The 2020-21 school year continues with uncertainty as schools face sudden closures due to the COVID-19 pandemic. We started the year in distance learning, which was covered in Part I of this blog series. We successfully moved to in-person instruction five days per week for our PreK-2 students and a hybrid model for our grade 3-9 students where they are on campus five consecutive school days and then home for distance learning five days.
Yet, we are always prepared to “flip the switch” for a move from fully in-person and hybrid to an all distance learning model. Our readiness can be proven by the thoughtful planning and implementation of our schedules and curriculum. Robert Runyon (Director of Academic Programs) explains more in detail how our staff excels in this realm, families are supported, and students are set-up for success.
How do you ensure the success of distance learning, specifically for your students and their parents?
In order for distance learning to work, we need to be clear-eyed in what we do. That comes from proactive communication, observation, and feedback. We constantly discuss how our practice is proceeding, and are not afraid to be flexible if something is clearly not working.
For distance learning to be more successful for our parents, we’ve revised our schedule to have a more natural flow to it. One example demonstrating this is the way we aim to reduce the number of times a younger student needs to log on and off, middle and high school students online time is optimized.
We are tuned into the fact that our community has many dual-working households and therefore offer support during distance learning including virtual student and parent hours, as well as assistance from our Student Affairs team of Deans and a dedicated School Counselor.
What has been your take on the adaptation of BASIS Independent Manhattan teachers to distance learning?
I’ve been beyond impressed with our teachers. They have found inventive ways to keep their lessons engaging while collaborating with their co-teachers to deliver differentiated instruction even in virtual classrooms. Our teachers continue to find new tools that enhance our online platforms and then lead professional development sessions to share that knowledge with one another. Our teachers are brilliant, and the work they’ve been doing during this trying time keeps me inspired.
How do you maintain academic integrity with such a rigorous curriculum in a distance learning environment?
That was one of our big questions going into this year as all educators face this challenge. To us, the issue comes down to both understanding and opportunity.
First, we want to make sure our students know exactly what it means to be academically honest. There were a couple of cases of students who pasted in work from another source, and simply offered the explanation, “I put it in there because I agreed with it.” The students didn’t fully understand what plagiarism was, and immediately were recalcitrant once they had learned what they had actually done.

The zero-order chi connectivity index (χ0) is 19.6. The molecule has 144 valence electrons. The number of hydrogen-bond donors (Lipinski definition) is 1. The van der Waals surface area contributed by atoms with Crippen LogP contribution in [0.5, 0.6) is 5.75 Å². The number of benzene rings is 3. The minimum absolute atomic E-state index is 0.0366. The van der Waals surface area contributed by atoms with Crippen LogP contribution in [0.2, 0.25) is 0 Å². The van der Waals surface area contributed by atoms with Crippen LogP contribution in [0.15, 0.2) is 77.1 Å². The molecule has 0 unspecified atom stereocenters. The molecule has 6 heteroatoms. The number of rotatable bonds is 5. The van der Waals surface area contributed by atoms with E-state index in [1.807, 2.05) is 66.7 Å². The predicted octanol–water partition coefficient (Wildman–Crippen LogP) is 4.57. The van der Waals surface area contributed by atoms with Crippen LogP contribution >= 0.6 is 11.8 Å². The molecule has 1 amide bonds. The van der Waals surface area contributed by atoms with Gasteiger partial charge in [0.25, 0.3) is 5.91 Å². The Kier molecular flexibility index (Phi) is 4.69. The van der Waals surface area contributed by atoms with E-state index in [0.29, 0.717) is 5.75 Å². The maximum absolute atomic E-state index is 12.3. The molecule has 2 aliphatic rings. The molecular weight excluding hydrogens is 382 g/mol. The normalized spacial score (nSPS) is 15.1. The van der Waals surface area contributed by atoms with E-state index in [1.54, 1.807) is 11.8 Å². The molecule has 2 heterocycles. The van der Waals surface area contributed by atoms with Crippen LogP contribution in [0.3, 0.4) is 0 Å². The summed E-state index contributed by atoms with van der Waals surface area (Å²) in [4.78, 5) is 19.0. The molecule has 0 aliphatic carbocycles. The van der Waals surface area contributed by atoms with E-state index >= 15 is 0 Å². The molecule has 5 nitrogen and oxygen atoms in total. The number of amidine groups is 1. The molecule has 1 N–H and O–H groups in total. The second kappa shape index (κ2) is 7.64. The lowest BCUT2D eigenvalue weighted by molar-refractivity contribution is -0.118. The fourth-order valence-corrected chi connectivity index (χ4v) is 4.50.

That’s why we sent out a contract to our families this year that demonstrates the many forms of academic honesty and dishonesty. Parents and students were asked to read through it together and then sign it. The contract is carried out in school as teachers adjust how they instruct and assign work to students, adding more focus on open-ended work and writing responses rather than multiple choice.
What advice do you have for parents as they embark on a year of distance and/or hybrid learning?
My advice is to be patient, communicative, and understanding. Parents during this time have gotten a window into their children’s education that they have, for the most part, never had before. The learning process for a child is not a smooth incline – it happens in fits and starts. It’s important to have patience as your child works through a topic.
Furthermore, parent communication is instrumental, as both teachers and administration use that feedback to fine-tune our distance learning plans. The last piece, understanding, is self-evident. So much has happened since the start of the pandemic, and it has touched every one of our lives in a variety of ways. Understanding and giving each other the benefit of the doubt is going to be key for our entire school community in order for our students to be successful.
If we all could put on rose-colored glasses for a minute, what do you see at the conclusion of this academic year?
I see opportunity. I know it’s silly to say something like that given the way the world is. Students are going to be able to express themselves in ways that we never thought possible even a year ago. That’s a big deal! We are living through history, and I’m confident in our school’s ability to guide our students through this unprecedented time and provide opportunities to understand their place in the world. Most importantly, though, I anticipate our students being able to progress through our rigorous academic curriculum with the support they need to succeed.
If you would like to learn more about our program, you are invited to attend one of our upcoming information sessions.